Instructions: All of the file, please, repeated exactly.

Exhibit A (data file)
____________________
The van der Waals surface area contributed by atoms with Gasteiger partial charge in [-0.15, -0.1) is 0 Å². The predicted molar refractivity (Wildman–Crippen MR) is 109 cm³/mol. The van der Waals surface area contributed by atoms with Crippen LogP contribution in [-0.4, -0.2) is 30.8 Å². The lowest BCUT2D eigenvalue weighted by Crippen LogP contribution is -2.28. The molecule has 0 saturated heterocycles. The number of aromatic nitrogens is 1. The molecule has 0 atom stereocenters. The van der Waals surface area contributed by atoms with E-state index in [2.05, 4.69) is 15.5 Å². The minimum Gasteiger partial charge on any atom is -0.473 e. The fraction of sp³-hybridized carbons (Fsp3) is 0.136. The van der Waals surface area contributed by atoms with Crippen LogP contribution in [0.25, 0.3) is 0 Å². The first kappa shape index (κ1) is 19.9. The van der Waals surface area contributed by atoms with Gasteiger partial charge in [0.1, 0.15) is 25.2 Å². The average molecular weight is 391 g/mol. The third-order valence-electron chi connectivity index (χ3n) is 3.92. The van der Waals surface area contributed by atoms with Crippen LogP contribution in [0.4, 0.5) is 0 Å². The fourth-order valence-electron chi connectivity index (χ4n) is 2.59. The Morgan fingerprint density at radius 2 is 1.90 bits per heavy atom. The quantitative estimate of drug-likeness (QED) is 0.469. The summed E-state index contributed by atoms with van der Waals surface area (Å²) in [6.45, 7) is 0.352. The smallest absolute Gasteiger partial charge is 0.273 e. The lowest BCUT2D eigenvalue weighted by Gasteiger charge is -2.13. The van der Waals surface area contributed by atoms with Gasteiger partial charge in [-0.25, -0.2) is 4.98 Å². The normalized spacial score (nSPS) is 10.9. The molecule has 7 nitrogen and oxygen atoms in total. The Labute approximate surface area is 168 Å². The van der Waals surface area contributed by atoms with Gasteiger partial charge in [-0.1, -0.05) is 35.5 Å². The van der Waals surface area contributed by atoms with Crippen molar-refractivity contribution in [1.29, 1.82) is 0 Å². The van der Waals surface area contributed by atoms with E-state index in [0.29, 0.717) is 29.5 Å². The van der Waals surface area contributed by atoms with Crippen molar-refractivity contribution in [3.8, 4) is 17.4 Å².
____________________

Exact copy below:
The van der Waals surface area contributed by atoms with Gasteiger partial charge in [-0.15, -0.1) is 0 Å². The predicted molar refractivity (Wildman–Crippen MR) is 109 cm³/mol. The van der Waals surface area contributed by atoms with Crippen LogP contribution in [-0.4, -0.2) is 30.8 Å². The lowest BCUT2D eigenvalue weighted by Crippen LogP contribution is -2.28. The molecule has 0 saturated heterocycles. The number of aromatic nitrogens is 1. The molecule has 0 atom stereocenters. The van der Waals surface area contributed by atoms with E-state index in [2.05, 4.69) is 15.5 Å². The minimum Gasteiger partial charge on any atom is -0.473 e. The fraction of sp³-hybridized carbons (Fsp3) is 0.136. The van der Waals surface area contributed by atoms with Crippen LogP contribution in [0.25, 0.3) is 0 Å². The first kappa shape index (κ1) is 19.9. The van der Waals surface area contributed by atoms with Gasteiger partial charge in [0.1, 0.15) is 25.2 Å². The average molecular weight is 391 g/mol. The third-order valence-electron chi connectivity index (χ3n) is 3.92. The van der Waals surface area contributed by atoms with Crippen LogP contribution in [0.4, 0.5) is 0 Å². The fourth-order valence-electron chi connectivity index (χ4n) is 2.59. The Morgan fingerprint density at radius 2 is 1.90 bits per heavy atom. The quantitative estimate of drug-likeness (QED) is 0.469. The summed E-state index contributed by atoms with van der Waals surface area (Å²) in [6.45, 7) is 0.352. The smallest absolute Gasteiger partial charge is 0.273 e. The lowest BCUT2D eigenvalue weighted by Gasteiger charge is -2.13. The van der Waals surface area contributed by atoms with Gasteiger partial charge in [-0.25, -0.2) is 4.98 Å². The normalized spacial score (nSPS) is 10.9. The molecule has 7 nitrogen and oxygen atoms in total. The Labute approximate surface area is 168 Å². The van der Waals surface area contributed by atoms with Gasteiger partial charge in [-0.1, -0.05) is 35.5 Å². The van der Waals surface area contributed by atoms with Crippen molar-refractivity contribution in [1.29, 1.82) is 0 Å². The van der Waals surface area contributed by atoms with E-state index in [0.29, 0.717) is 29.5 Å². The van der Waals surface area contributed by atoms with Crippen molar-refractivity contribution in [3.8, 4) is 17.4 Å².